Now I do not know the standing policy on freedom of speech at  school activities, more or less I’d like to know if the students were in fact prohibited from bringing these flags in. And what possible general code of conduct these students may have violated.

The flag was given back to the student and he had to take it out of the stadium."

Tour will spotlight historic local landmarks

New residents may not realize it, but Derby has a lot of history – 150 years of it, in fact.

To get the city’s heritage out to all – local citizens and visitors alike – city officials have put together several history-oriented endeavors from 4:30 to 6:30 p.m. on Oct. 9.

The activities will be centered at the Derby Historical Museum, 710 E. Market St. They include a ribbon-cutting ceremony to mark the debut of the city’s new historical landmark signs and a narrated tour of Derby’s other six signs. There also will be a chance to see the new time capsule inside of the museum. That capsule will be opened in 50 years.

The tour will be available on the city’s bus, the Derby Dash, or participants are free to drive themselves.

No reservations are needed for the bus tour. There will be three buses with a guide on each bus and the tour is expected to take 1.5 hours, but will depend on the number of people on the bus.

The ribbon cutting is at 4:30 p.m. followed by the time capsule display. There will be refreshments at the museum and it will be open for tours. The bus tours will begin after the time capsule display.

Highlighting the city’s history through signs, which is common practice among cities and along historical roadways nationwide, began in 2017, when planning started for Derby’s 150th anniversary celebration year of 2019.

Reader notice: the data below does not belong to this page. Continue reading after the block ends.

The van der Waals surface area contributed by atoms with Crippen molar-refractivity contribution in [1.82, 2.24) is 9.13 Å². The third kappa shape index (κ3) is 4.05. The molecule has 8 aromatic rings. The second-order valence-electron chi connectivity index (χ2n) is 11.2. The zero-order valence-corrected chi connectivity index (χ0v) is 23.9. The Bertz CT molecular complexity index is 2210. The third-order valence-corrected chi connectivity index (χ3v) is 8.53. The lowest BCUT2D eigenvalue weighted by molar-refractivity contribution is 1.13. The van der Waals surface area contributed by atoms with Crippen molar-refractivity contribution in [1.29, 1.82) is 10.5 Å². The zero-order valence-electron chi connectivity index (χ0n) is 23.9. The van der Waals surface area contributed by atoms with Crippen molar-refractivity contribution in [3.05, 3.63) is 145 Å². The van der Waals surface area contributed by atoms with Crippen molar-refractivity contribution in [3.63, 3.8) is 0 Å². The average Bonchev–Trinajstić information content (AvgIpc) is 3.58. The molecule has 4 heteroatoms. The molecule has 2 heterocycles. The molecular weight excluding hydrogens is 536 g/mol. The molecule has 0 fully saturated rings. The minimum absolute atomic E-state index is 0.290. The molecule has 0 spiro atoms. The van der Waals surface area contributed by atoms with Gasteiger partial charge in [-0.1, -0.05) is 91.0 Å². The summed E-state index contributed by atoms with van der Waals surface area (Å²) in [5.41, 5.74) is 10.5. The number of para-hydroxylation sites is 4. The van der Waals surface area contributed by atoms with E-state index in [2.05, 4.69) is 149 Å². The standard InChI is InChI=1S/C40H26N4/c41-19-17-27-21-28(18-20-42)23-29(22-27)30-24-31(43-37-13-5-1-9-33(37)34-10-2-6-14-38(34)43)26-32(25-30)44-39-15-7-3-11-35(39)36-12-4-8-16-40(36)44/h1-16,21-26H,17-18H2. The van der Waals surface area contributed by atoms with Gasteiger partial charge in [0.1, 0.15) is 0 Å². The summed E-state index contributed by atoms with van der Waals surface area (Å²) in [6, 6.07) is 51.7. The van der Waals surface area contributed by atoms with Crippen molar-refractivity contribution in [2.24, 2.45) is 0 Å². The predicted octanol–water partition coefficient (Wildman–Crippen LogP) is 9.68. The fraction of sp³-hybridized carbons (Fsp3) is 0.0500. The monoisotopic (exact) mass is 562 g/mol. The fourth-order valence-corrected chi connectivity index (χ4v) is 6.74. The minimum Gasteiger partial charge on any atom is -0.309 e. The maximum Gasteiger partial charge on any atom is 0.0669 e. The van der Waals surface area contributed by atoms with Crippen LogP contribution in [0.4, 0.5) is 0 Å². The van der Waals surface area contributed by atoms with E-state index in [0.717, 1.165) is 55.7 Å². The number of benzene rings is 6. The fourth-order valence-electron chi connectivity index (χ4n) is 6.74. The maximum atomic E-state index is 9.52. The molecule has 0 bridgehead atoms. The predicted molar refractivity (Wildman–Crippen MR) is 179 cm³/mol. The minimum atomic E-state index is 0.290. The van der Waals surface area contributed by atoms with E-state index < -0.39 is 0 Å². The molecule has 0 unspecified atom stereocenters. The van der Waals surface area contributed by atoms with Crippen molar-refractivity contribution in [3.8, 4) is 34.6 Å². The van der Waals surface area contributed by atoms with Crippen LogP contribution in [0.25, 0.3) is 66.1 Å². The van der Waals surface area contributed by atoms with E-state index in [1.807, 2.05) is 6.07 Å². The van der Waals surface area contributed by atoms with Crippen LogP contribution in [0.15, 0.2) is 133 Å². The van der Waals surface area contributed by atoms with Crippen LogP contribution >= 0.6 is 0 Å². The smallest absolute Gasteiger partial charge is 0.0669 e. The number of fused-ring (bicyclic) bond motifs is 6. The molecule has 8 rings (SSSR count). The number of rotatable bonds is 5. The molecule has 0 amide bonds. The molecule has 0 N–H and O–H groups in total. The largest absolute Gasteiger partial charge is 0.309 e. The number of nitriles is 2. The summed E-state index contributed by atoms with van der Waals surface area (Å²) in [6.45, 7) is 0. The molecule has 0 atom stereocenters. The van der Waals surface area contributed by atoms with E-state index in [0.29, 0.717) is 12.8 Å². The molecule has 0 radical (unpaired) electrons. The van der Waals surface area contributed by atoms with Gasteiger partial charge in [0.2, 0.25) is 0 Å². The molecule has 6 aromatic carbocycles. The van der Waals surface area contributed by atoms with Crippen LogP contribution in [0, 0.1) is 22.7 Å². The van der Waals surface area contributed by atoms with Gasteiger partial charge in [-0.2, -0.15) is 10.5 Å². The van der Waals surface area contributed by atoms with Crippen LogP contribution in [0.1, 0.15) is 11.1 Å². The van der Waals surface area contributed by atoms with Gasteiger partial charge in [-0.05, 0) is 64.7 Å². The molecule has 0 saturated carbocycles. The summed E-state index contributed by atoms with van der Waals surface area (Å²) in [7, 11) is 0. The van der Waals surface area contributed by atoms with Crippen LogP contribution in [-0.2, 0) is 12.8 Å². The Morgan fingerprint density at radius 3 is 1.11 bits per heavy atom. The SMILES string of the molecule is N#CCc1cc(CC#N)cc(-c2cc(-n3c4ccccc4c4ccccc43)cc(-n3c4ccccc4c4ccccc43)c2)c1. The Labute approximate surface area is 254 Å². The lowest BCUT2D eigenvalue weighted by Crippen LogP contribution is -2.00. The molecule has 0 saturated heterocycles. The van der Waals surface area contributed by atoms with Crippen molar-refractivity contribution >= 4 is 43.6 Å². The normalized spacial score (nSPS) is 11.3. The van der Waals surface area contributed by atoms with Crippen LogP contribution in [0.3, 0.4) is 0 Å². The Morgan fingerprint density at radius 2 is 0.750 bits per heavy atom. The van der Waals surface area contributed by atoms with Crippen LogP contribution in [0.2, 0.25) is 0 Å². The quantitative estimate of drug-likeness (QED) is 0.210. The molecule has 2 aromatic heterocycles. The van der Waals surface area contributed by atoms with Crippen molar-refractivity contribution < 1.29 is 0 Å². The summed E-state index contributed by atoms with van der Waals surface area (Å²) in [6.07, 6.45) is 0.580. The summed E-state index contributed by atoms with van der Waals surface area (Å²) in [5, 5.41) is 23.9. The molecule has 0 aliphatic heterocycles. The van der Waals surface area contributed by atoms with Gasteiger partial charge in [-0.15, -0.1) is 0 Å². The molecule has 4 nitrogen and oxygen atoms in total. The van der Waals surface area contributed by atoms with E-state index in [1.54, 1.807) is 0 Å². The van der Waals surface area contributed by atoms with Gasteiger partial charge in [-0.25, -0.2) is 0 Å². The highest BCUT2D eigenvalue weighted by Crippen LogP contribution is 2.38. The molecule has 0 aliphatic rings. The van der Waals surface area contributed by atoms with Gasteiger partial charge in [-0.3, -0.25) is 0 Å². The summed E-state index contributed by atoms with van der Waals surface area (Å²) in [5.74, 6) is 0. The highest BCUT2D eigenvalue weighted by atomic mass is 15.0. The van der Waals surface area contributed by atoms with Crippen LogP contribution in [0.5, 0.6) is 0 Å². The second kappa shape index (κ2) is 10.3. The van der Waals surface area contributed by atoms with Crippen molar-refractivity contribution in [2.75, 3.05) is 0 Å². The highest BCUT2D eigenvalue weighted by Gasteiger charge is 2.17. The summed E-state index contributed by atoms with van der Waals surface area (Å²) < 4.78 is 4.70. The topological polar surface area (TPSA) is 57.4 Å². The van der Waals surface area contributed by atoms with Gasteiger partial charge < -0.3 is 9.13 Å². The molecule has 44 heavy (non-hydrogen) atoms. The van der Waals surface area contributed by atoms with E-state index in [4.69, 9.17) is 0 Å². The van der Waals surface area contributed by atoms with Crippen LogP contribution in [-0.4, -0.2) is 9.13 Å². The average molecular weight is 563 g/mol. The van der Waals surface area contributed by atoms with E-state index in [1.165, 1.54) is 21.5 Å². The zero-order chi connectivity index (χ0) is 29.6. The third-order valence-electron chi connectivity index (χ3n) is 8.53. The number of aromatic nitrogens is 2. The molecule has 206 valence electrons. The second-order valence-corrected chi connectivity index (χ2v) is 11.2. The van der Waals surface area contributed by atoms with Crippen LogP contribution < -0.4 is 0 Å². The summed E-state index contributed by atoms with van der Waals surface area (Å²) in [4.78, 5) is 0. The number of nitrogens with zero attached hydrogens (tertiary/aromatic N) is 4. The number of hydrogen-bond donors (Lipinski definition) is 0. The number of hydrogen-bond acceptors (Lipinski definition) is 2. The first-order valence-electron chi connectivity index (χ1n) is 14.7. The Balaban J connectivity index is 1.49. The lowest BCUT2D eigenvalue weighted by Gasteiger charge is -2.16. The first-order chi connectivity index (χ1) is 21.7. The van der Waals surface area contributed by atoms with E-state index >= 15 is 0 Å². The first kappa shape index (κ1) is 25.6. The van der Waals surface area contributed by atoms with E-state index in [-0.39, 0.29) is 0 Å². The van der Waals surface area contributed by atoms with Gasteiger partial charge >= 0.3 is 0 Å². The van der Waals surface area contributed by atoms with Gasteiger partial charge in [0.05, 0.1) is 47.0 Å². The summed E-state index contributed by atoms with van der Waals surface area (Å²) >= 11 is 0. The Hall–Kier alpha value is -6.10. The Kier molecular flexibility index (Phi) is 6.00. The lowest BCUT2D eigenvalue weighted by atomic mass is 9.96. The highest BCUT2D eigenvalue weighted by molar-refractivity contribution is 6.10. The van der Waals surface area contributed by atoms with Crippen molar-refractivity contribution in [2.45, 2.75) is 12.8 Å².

Officials and community volunteers got together to identify and establish seven historic landmarks.

Unlike many other Kansas cities of the same age, Derby does not have a historic downtown district with brick buildings. But, planners say, that doesn’t mean it has a shortage of history, it just meant that some extra effort had to be put into place to find the sites where history was made and do the research on them.

Bill Smith, the Landmarks Committee chairman, said members in the group talked to quite a few people in town to gather their photos, memories and historical information in order to create the landmarks.

“We could not have done this without their help,” he said.

A Landmarks Committee member, Chuck Warren, whose family has deep roots in the city, said historical education is what makes a city special.

“Learning about Derby’s history and sharing it with family and friends is what builds community pride,” Warren said.

Those who can’t make the event are encouraged to visit www.Derby150.com to see a walking and biking map of the landmarks along with photos and descriptions.

The seven landmarks are:

• Arkansas River Crossing, Warren Riverview Park, 321 W. Market.

• El Paso Business District, Derby Police Department, 229 N. Baltimore.

• Smith Farm & St. Mary School, Madison Avenue Central Park, 512 E. Madison Ave.

• Derby Public School and Museum, Derby Historical Museum, 710 E. Market.

• Lauber Farm and Silo, Brookwood and Redwood streets and on the east side of road.

• El Paso Cemetery, 700 E. Kay St., which is the southeast corner near Woodlawn and Kay.

• Garrett Homestead, Garrett Park, 1100 E. Chet Smith.